Cyber Insurance: Does Your Business Need It?
Recently, Experian became the victim of a cybersecurity breach that compromised personally identifiable information of over 15 million people. Experian, along with Target, Ebay, Anthem, Wyndham, Sony, Ashley Madison and several others, are constant reminders that no business is immune to a breach. The increased frequency of these breaches and other cyber events causes many businesses to consider managing the risk of cyber insecurity through insurance. Cyber insurance, like many other forms of insurance, can provide businesses with some relief from the tremendous costs of dealing with a cyber event, such as a data breach and a cyber attack. Although cyber insurance is not a new concept, it is now receiving the attention it deserves.
Direct consumer suits, increased government regulation, and the potential for shareholder derivative suits expose businesses to significant threats of financial harm post breach. But even before litigation occurs, the time and money businesses are forced to expend to pick up the pieces after a breach or other cyber event are burdensome. Communications experts, forensic analysts, and business interruptions must all be considered. In the event of a data breach, adequate preparation is the most effective cost-mitigation tool, which should include obtaining insurance coverage for cyber events.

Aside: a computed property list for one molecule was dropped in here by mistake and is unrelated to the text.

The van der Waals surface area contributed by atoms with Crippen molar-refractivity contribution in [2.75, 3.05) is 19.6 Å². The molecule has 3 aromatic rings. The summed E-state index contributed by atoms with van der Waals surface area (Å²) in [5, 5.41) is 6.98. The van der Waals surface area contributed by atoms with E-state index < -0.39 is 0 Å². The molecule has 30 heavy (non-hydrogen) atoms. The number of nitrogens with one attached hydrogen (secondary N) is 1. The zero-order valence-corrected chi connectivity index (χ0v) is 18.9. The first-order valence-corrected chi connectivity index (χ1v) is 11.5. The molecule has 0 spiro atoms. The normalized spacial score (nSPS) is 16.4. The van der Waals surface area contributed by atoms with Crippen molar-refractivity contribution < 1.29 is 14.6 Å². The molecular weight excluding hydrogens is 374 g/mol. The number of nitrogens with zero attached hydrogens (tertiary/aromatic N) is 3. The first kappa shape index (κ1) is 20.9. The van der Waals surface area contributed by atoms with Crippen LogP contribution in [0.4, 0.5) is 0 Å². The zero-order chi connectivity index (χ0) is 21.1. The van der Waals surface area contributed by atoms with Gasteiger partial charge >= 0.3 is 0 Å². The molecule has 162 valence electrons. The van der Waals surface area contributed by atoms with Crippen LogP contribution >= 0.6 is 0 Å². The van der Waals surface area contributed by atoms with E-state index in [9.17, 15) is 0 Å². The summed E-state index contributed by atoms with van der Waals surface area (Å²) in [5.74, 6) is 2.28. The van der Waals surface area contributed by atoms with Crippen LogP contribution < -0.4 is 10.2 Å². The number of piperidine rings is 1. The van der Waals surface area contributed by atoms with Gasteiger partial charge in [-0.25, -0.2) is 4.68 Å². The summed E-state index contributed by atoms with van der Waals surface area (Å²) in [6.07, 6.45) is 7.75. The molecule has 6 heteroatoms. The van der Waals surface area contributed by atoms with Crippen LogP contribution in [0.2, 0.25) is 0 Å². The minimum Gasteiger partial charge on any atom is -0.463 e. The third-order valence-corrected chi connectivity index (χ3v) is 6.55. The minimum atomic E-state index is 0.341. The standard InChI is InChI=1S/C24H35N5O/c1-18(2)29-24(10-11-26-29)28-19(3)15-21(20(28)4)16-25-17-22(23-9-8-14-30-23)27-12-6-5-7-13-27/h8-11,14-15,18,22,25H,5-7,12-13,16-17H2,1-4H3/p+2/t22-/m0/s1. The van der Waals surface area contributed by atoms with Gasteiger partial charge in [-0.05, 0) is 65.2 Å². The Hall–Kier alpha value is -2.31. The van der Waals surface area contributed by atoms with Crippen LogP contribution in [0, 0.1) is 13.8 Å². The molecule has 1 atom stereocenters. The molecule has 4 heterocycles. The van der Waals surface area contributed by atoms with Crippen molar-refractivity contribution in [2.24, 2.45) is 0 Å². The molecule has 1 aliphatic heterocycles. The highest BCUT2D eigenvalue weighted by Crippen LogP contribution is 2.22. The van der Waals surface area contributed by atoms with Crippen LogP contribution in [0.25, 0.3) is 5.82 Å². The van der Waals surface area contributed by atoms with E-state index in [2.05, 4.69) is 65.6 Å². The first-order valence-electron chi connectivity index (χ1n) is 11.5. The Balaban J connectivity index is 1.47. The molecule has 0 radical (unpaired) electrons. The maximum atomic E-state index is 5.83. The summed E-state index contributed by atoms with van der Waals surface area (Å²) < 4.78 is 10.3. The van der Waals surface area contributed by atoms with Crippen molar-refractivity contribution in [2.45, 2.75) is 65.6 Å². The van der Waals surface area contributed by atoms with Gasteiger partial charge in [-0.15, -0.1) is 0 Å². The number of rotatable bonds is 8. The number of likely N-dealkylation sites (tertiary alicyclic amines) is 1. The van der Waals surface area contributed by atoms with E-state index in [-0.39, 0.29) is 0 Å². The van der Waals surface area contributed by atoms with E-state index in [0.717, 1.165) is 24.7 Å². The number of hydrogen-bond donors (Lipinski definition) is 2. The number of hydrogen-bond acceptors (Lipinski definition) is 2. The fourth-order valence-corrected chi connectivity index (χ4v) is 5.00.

Maintaining cyber insurance is an important factor in determining compliance with legal standards of care and should be carefully considered when creating a breach response plan. The strength and viability of a business's response plan can impact what insurance coverage is available and at what cost. Examine the terms of current policies to ensure there is adequate coverage for first and third party costs associated with a cyber event. If you have a CGL policy in place, it likely does not provide coverage for cyber events. In some cases, D&O insurance may be necessary and is often not part of a cyber policy.
Identify coverage exclusions and limitations. Some policies may exclude coverage for failing to implement basic cyber security or for failing to comply with the latest industry standards and notification procedures. In addition, many policies do not cover reputational harm. For existing policyholders, an in-depth review of the policy's terms should be performed as soon as possible to determine the need for supplemental coverage. Seeking the advice of counsel with experience in data risk management and insurance will help your business adequately prepare for a cyber event.